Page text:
Entrepreneurs who want to raise angel funding can approach three types of potential investors: individuals, angel networks, and angel funds.
Individual angels are wealthy people looking to invest in private companies on their own. Angel networks are affiliated groups of individual investors who meet regularly to consider potential deals, but invest individually rather than as a group. Angel funds are groups of investors who pool money to invest together, usually alongside extra investments from individual members.
There’s some indication that the last type is on the rise. Of the last 14 angel groups that joined the Angel Capital Association, half of them have organized funds, according to John Huston, the group’s chairman, who visited BW in New York this week. On average, only 20% of the ACA’s existing member groups have angel funds, he says.
Huston is also founder of Ohio TechAngels, which he says is the second-largest angel group in North America, with more than 250 members. Ohio TechAngels is organized as a fund (they’re actually closing their third fund now). The group always invests $200,000, with individual angels co-investing alongside the fund and taking seats on the company’s board.
Working as a fund has advantages for both the investors and their portfolio companies. Entrepreneurs know that when they approach a fund there’s a baseline amount of money available. It also limits the risk to investors, because angels have their money pooled across the group’s entire portfolio as well as their individual investments.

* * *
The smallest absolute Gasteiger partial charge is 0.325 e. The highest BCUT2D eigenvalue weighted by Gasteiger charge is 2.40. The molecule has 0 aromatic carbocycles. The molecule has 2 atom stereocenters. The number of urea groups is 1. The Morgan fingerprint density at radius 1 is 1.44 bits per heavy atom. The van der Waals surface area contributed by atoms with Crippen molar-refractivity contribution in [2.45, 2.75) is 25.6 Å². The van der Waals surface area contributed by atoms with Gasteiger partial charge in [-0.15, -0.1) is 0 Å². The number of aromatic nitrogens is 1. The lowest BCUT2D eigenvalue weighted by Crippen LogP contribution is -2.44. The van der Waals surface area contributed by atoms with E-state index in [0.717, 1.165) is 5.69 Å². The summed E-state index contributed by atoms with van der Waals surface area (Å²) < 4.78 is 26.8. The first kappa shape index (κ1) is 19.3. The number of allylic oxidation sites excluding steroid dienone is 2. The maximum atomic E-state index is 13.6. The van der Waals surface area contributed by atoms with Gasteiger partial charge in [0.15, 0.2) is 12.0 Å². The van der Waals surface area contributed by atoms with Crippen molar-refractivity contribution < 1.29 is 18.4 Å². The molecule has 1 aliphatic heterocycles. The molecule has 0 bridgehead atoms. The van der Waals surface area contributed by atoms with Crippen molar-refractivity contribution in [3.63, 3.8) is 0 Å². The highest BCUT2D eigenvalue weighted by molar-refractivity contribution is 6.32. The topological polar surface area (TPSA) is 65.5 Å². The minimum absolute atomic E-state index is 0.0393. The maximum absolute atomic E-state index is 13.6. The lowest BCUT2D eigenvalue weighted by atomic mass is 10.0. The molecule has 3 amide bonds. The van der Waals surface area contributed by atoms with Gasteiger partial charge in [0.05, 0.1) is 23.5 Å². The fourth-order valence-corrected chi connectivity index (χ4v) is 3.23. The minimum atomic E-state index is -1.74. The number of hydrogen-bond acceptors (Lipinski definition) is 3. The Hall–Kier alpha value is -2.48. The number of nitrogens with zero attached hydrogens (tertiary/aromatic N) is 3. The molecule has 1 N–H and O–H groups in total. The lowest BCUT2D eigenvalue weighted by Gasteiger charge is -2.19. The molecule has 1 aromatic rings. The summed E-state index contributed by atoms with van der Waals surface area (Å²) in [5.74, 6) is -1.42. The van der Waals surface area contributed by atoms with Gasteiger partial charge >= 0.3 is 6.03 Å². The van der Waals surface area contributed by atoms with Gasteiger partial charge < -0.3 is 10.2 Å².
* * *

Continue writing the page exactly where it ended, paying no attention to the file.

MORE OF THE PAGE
The rise of angel funds further blurs the line between sophisticated angel investment and early-stage venture capital. BW’s Spencer Ante has documented the rise of “super-angels” like First Round Capital, which recently saw a big payoff when Intuit acquired Mint.
Here’s what Huston says angel investors are looking for right now: startups that are highly capital efficient. They want to invest in entrepreneurs that have a clear path to breaking even before the angel funding runs out. If they don’t, they need to prove they can raise venture capital when they need to. Companies that need to raise $5 million are out of the range of even the biggest angel groups, Huston says, and unless it’s clear from the start that they’ll be able to raise a VC round, angel investors are not going to bite.